Hiking with Kids in Marin: Mount Burdell Open Space Preserve
March 12, 2017Posted by pamela |
While not as iconic, renowned, or tall as southern Marin's Mount Tamalpais, Novato's Mount Burdell offers its own kind of charm and appeal for families looking for an easy outdoor outing. Mount Burdell Open Space preserve boasts plenty of wide fire roads and trails that are perfect for a hike with small children. Those after more challenging treks can head uphill and look for the seasonal Hidden Lake, hike to the top of the 1,558-foot peak for amazing views of the San Francisco Bay Area, and even drop down into neighboring Olompali State Historic Park.
Wildflowers of all different colors are beginning to make an appearance, and seasonal streams burble and splash their way down the hilside. Keep an eye open for birds of all sorts, including red-tailed hawks, turkey vultures, and wild turkeys, as well as a variety of colorful butterflies. Late winter and early spring is really a magical time of year here!
On our most recent Mount Burdell outing, we chose to stick to the relatively flat San Andreas and Big Tank Fire Roads and Michako Trail, all of which cross the sweeping grasslands that cover the lower slopes of the mountain. We veered off onto the San Andreas Court Fire Road and followed it down the hill and onto another trail that paralleled a small stream. We crossed the stream and looped back up to the Big Tank Fire Road.
The fire roads and intersecting trails make for a good assortment of loop hikes that are suitable for a family with smaller kids who aren't going to be up for climbing up onto the mountain. These trails are popular with hikers, mountain bikers, and dog walkers. Keep in mind that the Marin County Open Space District (MCOSD) allows off-leash dogs under voice control on fire roads.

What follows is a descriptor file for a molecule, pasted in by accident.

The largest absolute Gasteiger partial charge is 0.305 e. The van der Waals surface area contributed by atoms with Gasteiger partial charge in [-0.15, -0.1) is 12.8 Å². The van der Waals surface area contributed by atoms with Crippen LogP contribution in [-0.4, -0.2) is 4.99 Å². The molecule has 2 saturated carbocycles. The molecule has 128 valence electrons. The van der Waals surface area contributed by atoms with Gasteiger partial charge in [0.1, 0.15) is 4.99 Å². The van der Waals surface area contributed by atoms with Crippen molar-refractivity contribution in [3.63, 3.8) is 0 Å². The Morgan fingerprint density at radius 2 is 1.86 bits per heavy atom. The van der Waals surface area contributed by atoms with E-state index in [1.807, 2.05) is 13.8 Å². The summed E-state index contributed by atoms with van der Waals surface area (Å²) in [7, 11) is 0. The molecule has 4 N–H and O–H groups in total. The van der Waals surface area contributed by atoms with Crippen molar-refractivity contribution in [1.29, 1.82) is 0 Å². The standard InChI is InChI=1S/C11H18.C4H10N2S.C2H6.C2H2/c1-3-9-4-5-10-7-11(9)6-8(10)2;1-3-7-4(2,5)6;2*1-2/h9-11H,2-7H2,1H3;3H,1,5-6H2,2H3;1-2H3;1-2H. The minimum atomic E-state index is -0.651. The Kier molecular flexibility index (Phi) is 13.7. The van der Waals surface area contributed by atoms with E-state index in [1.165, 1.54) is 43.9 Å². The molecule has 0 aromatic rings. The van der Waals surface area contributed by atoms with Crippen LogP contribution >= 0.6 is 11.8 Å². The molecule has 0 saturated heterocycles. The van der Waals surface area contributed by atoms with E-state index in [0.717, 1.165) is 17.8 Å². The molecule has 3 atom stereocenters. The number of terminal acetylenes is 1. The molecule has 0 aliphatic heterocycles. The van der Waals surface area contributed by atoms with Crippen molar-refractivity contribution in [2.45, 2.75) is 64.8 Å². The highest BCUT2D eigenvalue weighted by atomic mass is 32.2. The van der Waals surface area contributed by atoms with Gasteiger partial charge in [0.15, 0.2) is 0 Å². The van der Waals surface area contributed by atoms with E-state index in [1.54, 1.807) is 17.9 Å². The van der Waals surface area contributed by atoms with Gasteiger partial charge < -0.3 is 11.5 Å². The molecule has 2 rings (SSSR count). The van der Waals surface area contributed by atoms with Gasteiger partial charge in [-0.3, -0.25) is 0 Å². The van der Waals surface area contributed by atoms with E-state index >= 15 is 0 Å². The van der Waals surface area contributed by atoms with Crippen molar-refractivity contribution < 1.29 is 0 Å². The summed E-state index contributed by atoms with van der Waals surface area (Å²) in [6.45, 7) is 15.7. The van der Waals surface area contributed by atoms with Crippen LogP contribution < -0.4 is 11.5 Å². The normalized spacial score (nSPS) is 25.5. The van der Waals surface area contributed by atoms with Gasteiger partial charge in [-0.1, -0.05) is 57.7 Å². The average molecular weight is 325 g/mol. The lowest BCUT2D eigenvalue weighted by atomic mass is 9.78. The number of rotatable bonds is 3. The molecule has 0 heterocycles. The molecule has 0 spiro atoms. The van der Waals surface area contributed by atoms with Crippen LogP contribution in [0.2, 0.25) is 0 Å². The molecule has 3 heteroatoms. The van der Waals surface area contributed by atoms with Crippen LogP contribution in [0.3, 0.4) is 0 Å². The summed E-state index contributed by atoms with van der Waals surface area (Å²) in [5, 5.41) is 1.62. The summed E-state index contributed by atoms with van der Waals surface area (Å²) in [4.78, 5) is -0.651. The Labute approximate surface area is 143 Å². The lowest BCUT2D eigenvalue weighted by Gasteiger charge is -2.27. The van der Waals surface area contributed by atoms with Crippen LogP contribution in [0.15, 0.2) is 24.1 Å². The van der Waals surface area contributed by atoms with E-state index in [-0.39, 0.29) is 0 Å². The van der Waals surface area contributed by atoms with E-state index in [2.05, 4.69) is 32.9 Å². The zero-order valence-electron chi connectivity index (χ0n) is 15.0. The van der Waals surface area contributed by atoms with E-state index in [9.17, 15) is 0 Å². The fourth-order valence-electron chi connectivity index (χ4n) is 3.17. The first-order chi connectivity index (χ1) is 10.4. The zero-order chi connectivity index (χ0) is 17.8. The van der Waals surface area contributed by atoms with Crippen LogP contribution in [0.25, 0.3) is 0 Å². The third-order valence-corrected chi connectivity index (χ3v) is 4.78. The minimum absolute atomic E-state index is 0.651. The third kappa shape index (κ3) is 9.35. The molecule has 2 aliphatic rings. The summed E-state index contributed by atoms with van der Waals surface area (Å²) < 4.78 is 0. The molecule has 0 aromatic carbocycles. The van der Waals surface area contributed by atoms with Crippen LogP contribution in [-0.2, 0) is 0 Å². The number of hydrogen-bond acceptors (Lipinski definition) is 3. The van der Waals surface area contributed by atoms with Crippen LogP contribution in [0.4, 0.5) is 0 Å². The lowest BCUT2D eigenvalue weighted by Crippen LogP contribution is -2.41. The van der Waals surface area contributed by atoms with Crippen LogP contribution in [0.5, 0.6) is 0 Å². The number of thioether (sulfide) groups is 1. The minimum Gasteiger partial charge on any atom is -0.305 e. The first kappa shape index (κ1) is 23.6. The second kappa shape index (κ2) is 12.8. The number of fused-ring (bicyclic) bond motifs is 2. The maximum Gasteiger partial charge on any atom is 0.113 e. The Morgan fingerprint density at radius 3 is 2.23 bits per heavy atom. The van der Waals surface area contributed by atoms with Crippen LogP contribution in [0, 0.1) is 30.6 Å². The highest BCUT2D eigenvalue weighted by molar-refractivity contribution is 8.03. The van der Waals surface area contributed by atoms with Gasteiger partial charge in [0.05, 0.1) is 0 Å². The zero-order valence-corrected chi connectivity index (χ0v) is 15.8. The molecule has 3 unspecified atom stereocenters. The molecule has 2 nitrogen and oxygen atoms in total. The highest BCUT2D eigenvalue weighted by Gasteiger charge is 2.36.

There's also a chance that you'll encounter a herd of dairy cows while on the trail at Mount Burdell. They're pretty placid animals, but they can be big and intimidating to children, so keep that in mind. Our kids of course wanted to run up and say hello to the cows the moment they saw them. Make sure you firmly close all the cattle gates that you encounter, lest you inadvertantly cause a bovine breakout.
If You Go
The trails on Mount Burdell wind through grasslands and oak and bay forests. Since chance are you won't be in the shade all the time, sun protection in the form of sunscreen and hats is a must, as well as plenty of drinking water. No water or restroom facilities are available. Keep in mind that rattlesnakes and mountain lions are spotted in the area from time to time, so don't let kids run ahead on the trail ahead of the grownups in the group. Also, make sure you check everyone for ticks after your hike, especially if anyone's been walking off the trail in the tall grass.
There are numerous trailheads in northern Novato that lead onto the Mount Burdell preserve, but the most popular and easily accessible one is near the end of San Andreas Drive. To get there, take Highway 101 to the San Marin/Atherton Avenue exit; go left onto San Marin Drive and follow it to San Andreas Drive, right before the San Marin Plaza shopping center. Turn right on San Andreas and follow it up the hill—you'll probably see cars parked on the side of the road near the clearly marked trailhead.
To learn more about Mount Burdell, visit the Marin Parks website, where you can download a handy printable trail map and check out their online field guides to the birds, butterflies, reptiles, amphibians, and mammals that inhabit the area. The Parks Department also offers naturalist-led Nature for Kids outings on Mount Burdell. They're a great way to introduce the little ones to the great outdoors and learn more about the plants and wildlife that make the preserve their home.